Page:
DENVER (KDVR) — Itchy eyes. Sneezing. Scratchy throat. If you’re feeling those things right now, you’re not alone. Allergy season is in full swing!
The fresh blooms on trees and flowers might be beautiful, but they may also have you feeling miserable.
Pollen counts have been on the rise over the last month. But what is the best way to combat those allergies that seem to be attacking you?
- If you know that seasonal allergies cause you problems, start taking allergy medication before your allergies get out of control.
- Even though it might feel nice to keep your windows open at night, doing so may make your allergies worse. If you suffer from allergies, closing your windows may help to keep those irritants out of your house.
- Even though many people are ditching masks after getting vaccinated for COVID-19, research shows wearing a mask may help with seasonal allergies. You can also wear a scarf around your nose and mouth, especially during windy days where pollen and other allergens might be flying around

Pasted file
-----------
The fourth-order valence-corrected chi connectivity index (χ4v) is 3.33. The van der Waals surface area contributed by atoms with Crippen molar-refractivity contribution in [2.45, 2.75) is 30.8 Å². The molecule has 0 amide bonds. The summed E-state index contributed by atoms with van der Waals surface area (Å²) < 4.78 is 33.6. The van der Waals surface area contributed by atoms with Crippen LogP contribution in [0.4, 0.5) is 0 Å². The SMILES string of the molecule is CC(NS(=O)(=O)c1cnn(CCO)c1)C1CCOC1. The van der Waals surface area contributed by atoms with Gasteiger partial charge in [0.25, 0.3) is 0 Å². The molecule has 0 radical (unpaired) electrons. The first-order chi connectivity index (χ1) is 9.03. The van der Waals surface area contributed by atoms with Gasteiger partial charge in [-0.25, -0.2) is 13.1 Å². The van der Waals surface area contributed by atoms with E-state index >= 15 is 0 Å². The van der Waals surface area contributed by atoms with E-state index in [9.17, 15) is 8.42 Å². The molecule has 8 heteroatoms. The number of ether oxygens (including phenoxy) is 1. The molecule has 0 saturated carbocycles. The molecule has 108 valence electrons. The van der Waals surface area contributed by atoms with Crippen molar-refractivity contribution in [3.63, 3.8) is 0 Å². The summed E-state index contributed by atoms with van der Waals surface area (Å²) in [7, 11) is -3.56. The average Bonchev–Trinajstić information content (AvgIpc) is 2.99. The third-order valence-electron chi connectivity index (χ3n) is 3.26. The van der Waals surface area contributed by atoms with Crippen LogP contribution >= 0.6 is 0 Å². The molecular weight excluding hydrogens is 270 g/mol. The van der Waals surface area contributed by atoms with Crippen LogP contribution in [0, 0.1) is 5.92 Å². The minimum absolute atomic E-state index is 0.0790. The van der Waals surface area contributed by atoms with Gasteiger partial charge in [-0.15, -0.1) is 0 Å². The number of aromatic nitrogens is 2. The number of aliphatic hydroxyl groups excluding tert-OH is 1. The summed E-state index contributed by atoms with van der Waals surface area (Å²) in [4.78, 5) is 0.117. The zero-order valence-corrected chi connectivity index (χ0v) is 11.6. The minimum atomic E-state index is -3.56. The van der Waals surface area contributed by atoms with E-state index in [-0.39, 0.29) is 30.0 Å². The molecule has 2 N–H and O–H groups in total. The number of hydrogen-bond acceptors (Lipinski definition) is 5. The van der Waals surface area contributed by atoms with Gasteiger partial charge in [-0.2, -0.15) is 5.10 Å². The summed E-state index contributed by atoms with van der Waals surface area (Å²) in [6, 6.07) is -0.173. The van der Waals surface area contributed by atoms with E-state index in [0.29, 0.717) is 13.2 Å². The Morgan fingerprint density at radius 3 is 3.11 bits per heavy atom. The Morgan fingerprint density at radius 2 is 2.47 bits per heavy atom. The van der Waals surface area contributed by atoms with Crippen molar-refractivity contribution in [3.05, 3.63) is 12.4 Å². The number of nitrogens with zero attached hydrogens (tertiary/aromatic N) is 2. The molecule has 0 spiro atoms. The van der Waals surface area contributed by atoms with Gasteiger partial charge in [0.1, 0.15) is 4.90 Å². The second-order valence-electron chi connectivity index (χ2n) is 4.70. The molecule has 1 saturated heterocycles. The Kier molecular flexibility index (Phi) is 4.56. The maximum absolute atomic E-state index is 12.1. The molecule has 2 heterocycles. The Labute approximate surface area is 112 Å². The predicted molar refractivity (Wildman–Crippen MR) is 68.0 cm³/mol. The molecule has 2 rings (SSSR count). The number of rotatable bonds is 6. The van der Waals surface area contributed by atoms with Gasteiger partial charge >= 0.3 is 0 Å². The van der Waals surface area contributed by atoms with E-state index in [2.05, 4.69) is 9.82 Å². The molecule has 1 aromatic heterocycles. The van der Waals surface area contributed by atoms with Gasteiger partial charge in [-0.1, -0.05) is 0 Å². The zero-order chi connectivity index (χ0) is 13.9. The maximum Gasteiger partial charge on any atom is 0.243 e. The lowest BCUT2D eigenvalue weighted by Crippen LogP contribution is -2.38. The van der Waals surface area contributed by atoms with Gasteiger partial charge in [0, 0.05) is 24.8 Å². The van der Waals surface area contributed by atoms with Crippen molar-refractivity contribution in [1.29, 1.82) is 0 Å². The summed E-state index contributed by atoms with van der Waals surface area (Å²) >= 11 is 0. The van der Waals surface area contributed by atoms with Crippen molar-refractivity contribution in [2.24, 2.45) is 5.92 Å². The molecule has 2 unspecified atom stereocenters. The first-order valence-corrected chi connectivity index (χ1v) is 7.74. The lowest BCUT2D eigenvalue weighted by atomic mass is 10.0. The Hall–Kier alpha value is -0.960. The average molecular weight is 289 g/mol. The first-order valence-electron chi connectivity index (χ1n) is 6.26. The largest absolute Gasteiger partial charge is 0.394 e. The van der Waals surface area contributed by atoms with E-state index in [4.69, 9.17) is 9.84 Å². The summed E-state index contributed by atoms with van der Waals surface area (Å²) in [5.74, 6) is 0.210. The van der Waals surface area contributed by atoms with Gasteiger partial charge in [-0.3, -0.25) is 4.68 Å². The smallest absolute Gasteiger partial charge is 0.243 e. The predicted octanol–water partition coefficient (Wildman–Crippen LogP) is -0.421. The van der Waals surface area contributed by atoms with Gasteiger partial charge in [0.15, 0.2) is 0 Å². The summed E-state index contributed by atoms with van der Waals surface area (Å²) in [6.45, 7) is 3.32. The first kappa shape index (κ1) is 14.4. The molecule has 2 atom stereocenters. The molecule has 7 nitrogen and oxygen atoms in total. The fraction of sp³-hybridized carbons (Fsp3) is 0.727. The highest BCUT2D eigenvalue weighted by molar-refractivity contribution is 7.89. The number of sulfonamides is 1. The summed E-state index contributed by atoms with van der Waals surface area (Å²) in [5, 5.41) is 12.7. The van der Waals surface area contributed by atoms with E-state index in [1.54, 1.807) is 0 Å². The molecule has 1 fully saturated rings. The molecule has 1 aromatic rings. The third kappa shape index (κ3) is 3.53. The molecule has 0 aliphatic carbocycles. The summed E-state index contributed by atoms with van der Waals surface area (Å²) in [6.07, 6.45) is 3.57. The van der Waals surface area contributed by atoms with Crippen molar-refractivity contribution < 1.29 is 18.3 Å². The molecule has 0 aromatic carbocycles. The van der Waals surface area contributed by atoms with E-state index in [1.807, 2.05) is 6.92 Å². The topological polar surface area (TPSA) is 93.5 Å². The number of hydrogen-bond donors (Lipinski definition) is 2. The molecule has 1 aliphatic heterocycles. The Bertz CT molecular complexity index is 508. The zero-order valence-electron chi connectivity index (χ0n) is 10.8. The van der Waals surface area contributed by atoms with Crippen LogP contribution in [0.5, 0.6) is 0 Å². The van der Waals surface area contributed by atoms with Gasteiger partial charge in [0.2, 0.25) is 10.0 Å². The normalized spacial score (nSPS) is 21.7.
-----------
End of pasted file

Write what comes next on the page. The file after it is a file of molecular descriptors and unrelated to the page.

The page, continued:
- Keep an eye on pollen counts
What medicine can help?
Mayo Clinic says there are several over-the-counter medications you can take to help ease symptoms related to allergies:
- Oral antihistamines: Antihistamines can help relieve sneezing, itching, a runny nose and watery eyes. Examples of oral antihistamines include loratadine (Claritin, Alavert), cetirizine (Zyrtec Allergy) and fexofenadine (Allegra Allergy).
- Decongestants: Oral decongestants such as pseudoephedrine (Sudafed, Afrinol, others) can provide temporary relief from nasal stuffiness. Decongestants also come in nasal sprays, such as oxymetazoline (Afrin) and phenylephrine (Neo-Synephrine). Only use nasal decongestants for a few days in a row. Longer-term use of decongestant nasal sprays can actually worsen symptoms (rebound congestion).
- Nasal spray: Cromolyn sodium nasal spray can ease allergy symptoms and doesn’t have serious side effects, though it’s most effective when you begin using it before your symptoms start.
- Combination medications: Some allergy medications combine an antihistamine with a decongestant. Examples include loratadine-pseudoephedrine (Claritin-D) and fexofenadine-pseudoephedrine (Allegra-D).
Some extreme allergy sufferers may need to see a doctor about getting allergy shots.